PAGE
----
Women and the Stigma of Mental Health Issues.

The issue of women’s mental health problems and the stigma that comes with it has raised concerns in the recent years.

Mental health issues impact both men and women. However, according to the American Psycology Association, “Women are more likely to be diagnosed with anxiety or depression, while men tend toward substance abuse or antisocial disorders.”

Mental health issues amongst women do not come about because of a single factor but usually as a result of a mixture of biological factors (women do not develop serotonin as much as men do and their bodies process it slower) and socio-cultural influences, which includes workplace inequality, body shaming, and the pressure to "have everything". Women have higher chances of experiencing sexual abuse, rape, domestic violence, and attempted rape in their lifetime, which is also a cause of mental issues in women.

Biological Factors Play a Crucial Role in Mental Illness in Women

This is, in fact, a critical element in women's mental health and possible development of mental health disorders. As stated earlier, women do not have as much serotonin as men and they also process the chemical at slower rates and this can contribute to fluctuations in their mood. Serotonin plays a big role in maintaining mood balance and social behavior (www.MedicatNewsToday.com), so it is understandable that the female biological makeup impacts women’s mental health. This, coupled with being predisposed to more hormonal changes than men, can prove key to the development of certain mental health issues.

Aside from the biological difference, women are also generally affected by sociocultural influences and beliefs. 

Sociocultural Influences on Mental Health

Women as the Lesser Sex

Culturally speaking, women have been seen as the lesser gender, placing them in roles as the primary caregivers to children and the elderly, with little or no regard to achieving more. Even though there has been a shift in gender equality in our culture, with women choosing to have both careers and families there remains a big amount of stress placed on women's shoulders.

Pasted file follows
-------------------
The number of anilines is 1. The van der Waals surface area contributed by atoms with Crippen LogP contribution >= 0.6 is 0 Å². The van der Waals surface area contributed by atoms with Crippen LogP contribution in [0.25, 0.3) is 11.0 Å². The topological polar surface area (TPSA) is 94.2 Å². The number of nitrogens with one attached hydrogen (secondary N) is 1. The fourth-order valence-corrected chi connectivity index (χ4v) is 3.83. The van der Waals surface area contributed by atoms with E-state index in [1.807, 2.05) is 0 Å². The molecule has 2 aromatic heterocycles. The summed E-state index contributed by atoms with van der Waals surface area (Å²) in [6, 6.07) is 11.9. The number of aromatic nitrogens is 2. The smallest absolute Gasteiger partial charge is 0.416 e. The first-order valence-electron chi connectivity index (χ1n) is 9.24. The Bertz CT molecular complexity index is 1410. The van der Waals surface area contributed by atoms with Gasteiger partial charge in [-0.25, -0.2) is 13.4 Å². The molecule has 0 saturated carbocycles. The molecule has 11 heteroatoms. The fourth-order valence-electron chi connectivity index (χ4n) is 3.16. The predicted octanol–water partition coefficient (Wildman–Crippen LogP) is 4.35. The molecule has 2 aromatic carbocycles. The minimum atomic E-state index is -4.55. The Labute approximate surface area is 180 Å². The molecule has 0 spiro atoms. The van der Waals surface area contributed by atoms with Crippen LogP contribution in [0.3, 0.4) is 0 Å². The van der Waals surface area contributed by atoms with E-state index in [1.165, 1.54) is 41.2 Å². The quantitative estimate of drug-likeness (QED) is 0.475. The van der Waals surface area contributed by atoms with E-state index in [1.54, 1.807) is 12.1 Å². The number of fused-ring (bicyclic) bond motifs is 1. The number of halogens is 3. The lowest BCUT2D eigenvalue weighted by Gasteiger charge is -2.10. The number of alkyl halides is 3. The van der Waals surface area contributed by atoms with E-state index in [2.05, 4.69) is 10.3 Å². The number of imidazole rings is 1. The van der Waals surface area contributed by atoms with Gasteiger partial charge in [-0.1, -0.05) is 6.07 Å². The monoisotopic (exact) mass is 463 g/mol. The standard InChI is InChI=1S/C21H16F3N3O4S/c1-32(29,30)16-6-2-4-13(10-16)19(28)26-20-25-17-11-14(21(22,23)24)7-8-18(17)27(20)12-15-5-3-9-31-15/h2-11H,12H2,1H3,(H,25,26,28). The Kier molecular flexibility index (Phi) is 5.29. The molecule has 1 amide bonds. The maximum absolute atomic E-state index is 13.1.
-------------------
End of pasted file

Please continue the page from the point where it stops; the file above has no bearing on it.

This stress alone can lead to depression and panic attacks.

Sexualization of Women

In every part of the world, women have been the object of sexualization, either through magazines, social media, movies, television shows, music or relationships. This joint adverse sexualization can lead to problems with the healthy development of self-esteem and self-image among women, according to the American Psychological Association. These factors mentioned can not only lead to unhealthy self-image but also shame, anxiety, depression, and stress.

Also to women being seen as sex objects, violence and sexual abuse are two other important factors that contribute to mental health issues in women.  According to a U.S survey report by National Center for Injury Prevention and Control at the Centers for Disease Control and Prevention, one in five women is a victim of rape or attempted rape, and women also have a higher instance of sexual abuse experience.

Stigmatization and Women’s Mental Health

Individuals with mental disorders have been discriminated against and stigmatized all over the world throughout history. Furthermore, research revealed that patients with mental health problems were treated with fear, dislike, and distrust more than virtually any other individuals.

Women who are living with mental disorders and addictions experience the stigma associated with it differently than men. 

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An analysis done by the British Columbia Centre of Excellence for Women’s Health of media discourses and policy responses to these women reported highly negative attitudes that reflect the perception that the affected women deliberately create their difficult predicaments.